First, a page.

Reach Out to Previous Students

You can definitely find online forums and groups for people currently taking the PCAT and ones who already passed with flying colors. Find people who have excelled, and ask them for their tips and tricks. If they have previously composed some summarized notes, ask them if you can access them to use as a revision technique.

Flashcards

Many previous students have already compiled their flashcards onÂ Quizlet. You should use them to revise material, memorize terms, and use them on the go when you want a new revision.

Practice Everyday

While it might not be realistic to practice one PCAT practice test every day, aim to solve at least 20 questions daily. For a short, free version, check outÂ Kaplan. However, another free option is found through theÂ PCAT Practice Test website. But if you can afford it, purchase a few tests to solve on your own. You can register for Pearsonâ€™s practice testsÂ here.

How Long Should You Study for PCAT?

Many ask the question of how long to study for the PCAT. Well, there is no specific answer to this question. The main reason for that is that it widely depends on your abilities, existing knowledge, and retention skills.

Hence, to figure out whether you need more time than the average student, ask yourself the following questions:

• Does it take me more time to study and focus entirely?
• Do I find it difficult to retain information quickly?
• Will I be more comfortable if I have more flexibility in my schedule?
• Am I incapable of answering at least 50% of the exam correctly?

If your answer to most of the above questions is yes, then take as much time as you need. Generally, students spend 2-6 months fully readying themselves for the test. You cannot simply flunk it because the PCAT scoring will significantly influence whether you get accepted into your dream school.

Moreover, you must realize that the strategy and time required for the PCAT exceed that of other standardized tests. Not only is there a writing section, but you often have to answer more than 40 questions, although multiple-choice, in around 30 minutes. So, is the PCAT hard? The short answer is yes, simply because youâ€™re not used to the overall style.

Below is a 2-month preparation plan. Use it as a general guideline. Itâ€™s broken down into 8 weeks.

• Make a general schedule, form your strategies, and comprise an overall plan.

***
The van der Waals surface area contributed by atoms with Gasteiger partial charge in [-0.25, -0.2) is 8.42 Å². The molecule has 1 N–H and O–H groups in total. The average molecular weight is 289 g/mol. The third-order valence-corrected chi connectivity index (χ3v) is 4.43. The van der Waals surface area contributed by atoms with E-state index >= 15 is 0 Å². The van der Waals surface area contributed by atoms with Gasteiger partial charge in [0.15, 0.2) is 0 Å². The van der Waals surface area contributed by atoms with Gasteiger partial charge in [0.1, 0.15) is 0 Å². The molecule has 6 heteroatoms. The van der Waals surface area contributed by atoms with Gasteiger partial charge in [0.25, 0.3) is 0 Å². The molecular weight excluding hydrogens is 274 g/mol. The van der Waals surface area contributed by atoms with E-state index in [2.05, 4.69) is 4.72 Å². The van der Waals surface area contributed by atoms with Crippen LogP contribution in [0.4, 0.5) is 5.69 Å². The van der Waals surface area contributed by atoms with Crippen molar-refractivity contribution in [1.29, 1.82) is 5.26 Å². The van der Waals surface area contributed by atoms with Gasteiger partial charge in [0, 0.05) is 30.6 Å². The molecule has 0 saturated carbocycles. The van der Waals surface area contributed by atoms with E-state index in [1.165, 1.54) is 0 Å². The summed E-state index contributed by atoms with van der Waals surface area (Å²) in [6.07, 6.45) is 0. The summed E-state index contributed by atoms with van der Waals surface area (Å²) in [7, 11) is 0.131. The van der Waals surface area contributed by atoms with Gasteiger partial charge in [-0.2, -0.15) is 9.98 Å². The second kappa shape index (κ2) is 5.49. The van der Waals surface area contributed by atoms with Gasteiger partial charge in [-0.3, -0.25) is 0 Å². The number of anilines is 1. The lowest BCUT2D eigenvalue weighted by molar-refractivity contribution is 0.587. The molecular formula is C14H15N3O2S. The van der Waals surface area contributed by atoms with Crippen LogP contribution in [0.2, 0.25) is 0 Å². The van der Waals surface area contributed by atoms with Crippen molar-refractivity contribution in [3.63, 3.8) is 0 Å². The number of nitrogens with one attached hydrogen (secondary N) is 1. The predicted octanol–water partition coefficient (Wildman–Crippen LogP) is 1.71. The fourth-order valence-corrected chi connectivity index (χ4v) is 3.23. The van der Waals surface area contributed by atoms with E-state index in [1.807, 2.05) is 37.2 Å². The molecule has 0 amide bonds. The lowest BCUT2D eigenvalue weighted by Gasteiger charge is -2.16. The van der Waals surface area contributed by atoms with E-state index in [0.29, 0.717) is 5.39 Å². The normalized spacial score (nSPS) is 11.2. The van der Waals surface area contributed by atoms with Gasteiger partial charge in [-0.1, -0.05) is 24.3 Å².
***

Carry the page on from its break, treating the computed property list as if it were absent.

• Start working on your goals. Aim to address biological processes and general chemistry first, as theyâ€™re the most difficult.
• Focus on quantitative reasoning and both organic chemistry and biochemistry.
• Finish at least one full practice test, then hit the books to study more biology and chemistry.
• Find a mix of all the subtests, and focus on the most lacking areas.
• Review the topics youâ€™re struggling most with, and complete at least one more practice exam.
• Use flashcards and summarized notes for this week, then take yet another exam.
• Begin your final preparations (listed below), and make sure you get enough rest.

7 Tips to Succeed on Your PCAT Test Day

• Quickly review your biology and chemistry. These are perceived as the most vital parts of pharmacy schools. However, ditch the PCAT prep book and use any notes and flashcards you have.
• The day before your exam should include three items. First of all, get as much rest as possible throughout the day. Second of all, ensure youâ€™re eating all the required nutrients, and aim for a balanced diet. The third thing is to get at least 7 hours of total sleep.
• While biology and chemistry are considered to be the hardest, the most time-consuming would be the quantitative ability part. Itâ€™s all mathematics. Hence, instead of getting stuck on one question, skip the difficult ones and do the ones youâ€™re 100% sure of.
• Take the break offered. After the first two multiple-choice subtests, youâ€™re offered a breather. Itâ€™s optional, but taking it to go to the restroom and eat a snack will help you for the part to come.
• Ensure your writing is scientific-based. The examiners want you to illustrate your knowledge through fundamental terminology and analysis.
• Arrive at your designated test center 30 minutes before the examination starts time. Not only will you have enough time to sign in, but it can reduce your overall stress.
• Ensure you have your ID and any other documentation your center requires before leaving for the center.

Wrapping Things Up: How to Prepare for the PCAT: A Step by Step Guide

The bottom line is, unlike other standardized tests, the PCAT is quite a lengthy examination. So youâ€™re required to not only prepare through study resources but find the most efficient way of completing all the questions. While that might sound easy enough, it will take a few weeks out of your year to merely prepare adequately.

However, donâ€™t stress about it. The worst thing that can happen is you being too nervous the day of the exam, which will definitely backfire. Hence, if youâ€™re confident enough about your preparation, youâ€™ll be more at ease on the exam day. Use our above tips and tricks to ease you through the process.

Professor Conquer

Professor Conquer started Conquer Your Exam in 2018 to help students feel more confident and better prepared for their tough tests. Prof excelled in high school, graduating top of his class and receiving admissions into several Ivy League and top 15 schools. He has helped many students through the years tutoring and mentoring K-12, consulting seniors through the college admissions process, and writing extensive how-to guides for school.